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Research: Unnecessary antibiotic use may have fueled Covid resistance – Health News


In the study conducted in England, it was stated that the unnecessary use of antibiotics for Covid patients may have fueled antibacterial resistance against the virus.

According to research published in the Lancet, it was found that between February and June last year, 85 percent of Covid patients took one or more antibiotics during their hospital stay.

However, in the study, it was stated that only 12.8 percent of Covid-19 patients hospitalized in the UK had a bacterial pathogen in addition to the corona virus, while it was reported that one out of every three people was given antibiotics before going to the hospital.

‘WE DID NOT HAVE MANY OPTIONS FOR EFFECTIVE TREATMENTS’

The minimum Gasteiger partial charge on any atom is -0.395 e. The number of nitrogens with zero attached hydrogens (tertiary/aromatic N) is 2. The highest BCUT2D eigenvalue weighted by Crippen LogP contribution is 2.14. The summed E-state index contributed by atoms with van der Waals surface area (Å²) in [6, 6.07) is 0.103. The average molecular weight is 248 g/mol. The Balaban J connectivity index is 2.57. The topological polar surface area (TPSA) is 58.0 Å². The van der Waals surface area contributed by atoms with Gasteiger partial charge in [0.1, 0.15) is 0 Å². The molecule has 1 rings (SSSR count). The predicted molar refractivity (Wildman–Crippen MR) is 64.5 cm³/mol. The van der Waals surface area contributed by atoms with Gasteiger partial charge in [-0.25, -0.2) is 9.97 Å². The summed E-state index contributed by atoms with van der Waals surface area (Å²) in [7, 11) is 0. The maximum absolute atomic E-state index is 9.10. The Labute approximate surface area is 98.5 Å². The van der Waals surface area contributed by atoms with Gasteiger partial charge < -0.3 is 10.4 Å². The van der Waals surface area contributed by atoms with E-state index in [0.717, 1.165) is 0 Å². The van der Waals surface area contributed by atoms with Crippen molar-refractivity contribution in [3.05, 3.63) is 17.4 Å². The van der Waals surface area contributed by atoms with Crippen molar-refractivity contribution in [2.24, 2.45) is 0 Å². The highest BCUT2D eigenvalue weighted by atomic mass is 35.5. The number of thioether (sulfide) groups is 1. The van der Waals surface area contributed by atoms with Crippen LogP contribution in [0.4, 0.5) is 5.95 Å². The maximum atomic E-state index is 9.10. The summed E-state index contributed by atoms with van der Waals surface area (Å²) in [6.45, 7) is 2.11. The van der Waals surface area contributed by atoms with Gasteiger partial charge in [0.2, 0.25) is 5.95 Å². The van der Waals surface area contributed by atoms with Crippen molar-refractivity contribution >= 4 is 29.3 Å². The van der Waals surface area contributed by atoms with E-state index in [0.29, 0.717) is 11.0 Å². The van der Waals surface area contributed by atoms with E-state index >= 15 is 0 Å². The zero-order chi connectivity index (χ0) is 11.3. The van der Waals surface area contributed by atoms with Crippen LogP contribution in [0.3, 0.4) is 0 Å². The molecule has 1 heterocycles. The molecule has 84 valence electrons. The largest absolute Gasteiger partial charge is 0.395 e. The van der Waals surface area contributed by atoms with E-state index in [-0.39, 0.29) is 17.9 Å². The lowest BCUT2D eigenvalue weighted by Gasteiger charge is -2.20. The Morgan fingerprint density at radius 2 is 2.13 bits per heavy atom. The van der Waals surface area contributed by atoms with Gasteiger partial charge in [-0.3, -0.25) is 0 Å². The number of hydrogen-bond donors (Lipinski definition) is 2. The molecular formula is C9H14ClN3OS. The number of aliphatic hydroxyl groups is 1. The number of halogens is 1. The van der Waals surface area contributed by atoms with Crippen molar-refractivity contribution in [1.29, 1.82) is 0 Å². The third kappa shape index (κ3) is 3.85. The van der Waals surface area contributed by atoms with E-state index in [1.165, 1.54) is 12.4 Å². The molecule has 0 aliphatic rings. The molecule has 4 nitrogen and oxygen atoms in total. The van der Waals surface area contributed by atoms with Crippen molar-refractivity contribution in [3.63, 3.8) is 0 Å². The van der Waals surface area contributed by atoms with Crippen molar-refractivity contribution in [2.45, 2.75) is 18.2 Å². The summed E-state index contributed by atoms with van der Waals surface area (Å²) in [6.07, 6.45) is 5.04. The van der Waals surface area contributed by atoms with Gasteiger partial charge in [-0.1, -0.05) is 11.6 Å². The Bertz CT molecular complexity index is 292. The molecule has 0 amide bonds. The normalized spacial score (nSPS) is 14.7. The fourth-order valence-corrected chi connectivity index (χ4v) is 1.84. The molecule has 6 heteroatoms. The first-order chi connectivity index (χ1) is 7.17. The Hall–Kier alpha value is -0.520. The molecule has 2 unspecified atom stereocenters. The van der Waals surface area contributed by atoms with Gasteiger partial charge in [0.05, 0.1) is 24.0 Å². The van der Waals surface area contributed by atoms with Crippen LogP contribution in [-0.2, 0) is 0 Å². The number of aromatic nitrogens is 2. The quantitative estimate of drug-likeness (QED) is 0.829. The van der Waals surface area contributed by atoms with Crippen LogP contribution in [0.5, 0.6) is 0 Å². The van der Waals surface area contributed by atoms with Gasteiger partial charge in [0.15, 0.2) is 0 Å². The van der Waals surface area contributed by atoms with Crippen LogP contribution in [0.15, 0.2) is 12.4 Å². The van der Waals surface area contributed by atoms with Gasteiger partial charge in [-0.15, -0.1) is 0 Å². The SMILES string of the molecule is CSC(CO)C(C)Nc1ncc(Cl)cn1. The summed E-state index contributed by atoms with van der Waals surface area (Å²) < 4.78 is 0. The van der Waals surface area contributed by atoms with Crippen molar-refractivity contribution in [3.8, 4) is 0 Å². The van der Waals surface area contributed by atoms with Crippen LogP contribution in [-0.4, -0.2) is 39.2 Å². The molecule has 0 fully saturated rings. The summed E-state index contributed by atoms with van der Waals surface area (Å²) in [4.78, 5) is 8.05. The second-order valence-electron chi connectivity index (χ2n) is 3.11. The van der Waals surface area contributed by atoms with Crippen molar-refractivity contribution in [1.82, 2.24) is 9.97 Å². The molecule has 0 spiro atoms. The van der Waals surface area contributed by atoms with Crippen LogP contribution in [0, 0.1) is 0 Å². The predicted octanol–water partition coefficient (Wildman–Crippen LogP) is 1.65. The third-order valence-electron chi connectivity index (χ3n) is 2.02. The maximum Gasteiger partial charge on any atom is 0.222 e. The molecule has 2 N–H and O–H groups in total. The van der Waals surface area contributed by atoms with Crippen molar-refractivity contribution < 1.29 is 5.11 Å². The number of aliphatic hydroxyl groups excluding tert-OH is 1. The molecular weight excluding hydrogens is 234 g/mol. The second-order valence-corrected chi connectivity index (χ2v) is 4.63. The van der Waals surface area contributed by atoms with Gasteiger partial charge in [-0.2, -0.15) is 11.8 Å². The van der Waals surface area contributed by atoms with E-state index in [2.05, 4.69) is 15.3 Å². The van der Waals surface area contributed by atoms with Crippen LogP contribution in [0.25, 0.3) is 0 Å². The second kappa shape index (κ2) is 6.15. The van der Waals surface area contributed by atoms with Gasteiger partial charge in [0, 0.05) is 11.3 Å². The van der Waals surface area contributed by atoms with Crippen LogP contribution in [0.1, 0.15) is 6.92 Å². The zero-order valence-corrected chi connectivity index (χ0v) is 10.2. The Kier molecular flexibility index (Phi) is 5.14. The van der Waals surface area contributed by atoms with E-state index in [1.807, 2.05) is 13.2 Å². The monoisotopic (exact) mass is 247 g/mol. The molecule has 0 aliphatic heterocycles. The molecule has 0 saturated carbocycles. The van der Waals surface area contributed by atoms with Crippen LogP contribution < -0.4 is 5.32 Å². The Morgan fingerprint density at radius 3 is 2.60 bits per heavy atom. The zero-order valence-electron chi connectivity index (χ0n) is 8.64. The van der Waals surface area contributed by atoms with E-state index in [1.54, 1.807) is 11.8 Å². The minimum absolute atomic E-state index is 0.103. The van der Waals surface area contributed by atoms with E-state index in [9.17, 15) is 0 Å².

“During the first wave, there wasn’t much we could do as this was a new disease and many patients were in intensive care,” said study co-author and infectious diseases consultant Dr Antonia Hall, from the Center for Virus Research at the University of Glasgow. “We didn’t have many options in terms of effective treatments and “I think it was logical to give antibiotics to patients at the time,” he said.

‘MAY HAVE ACCELERATED THE EMERGENCY OF ANTIMICROBIAL RESISTANT BACTERIA’

While the research report states, “Antibiotics are drugs used to treat certain types of bacterial infections and do not work on viral diseases such as Covid-19,” said Dr Clark Russell, from Edinburgh University Center for Inflammation Research and co-author of the study, “While that may not sound like much, “Overall, we identified patterns of use that could accelerate the emergence of antimicrobial-resistant bacteria,” he added.

LANCET EDITORIAL AT NTV


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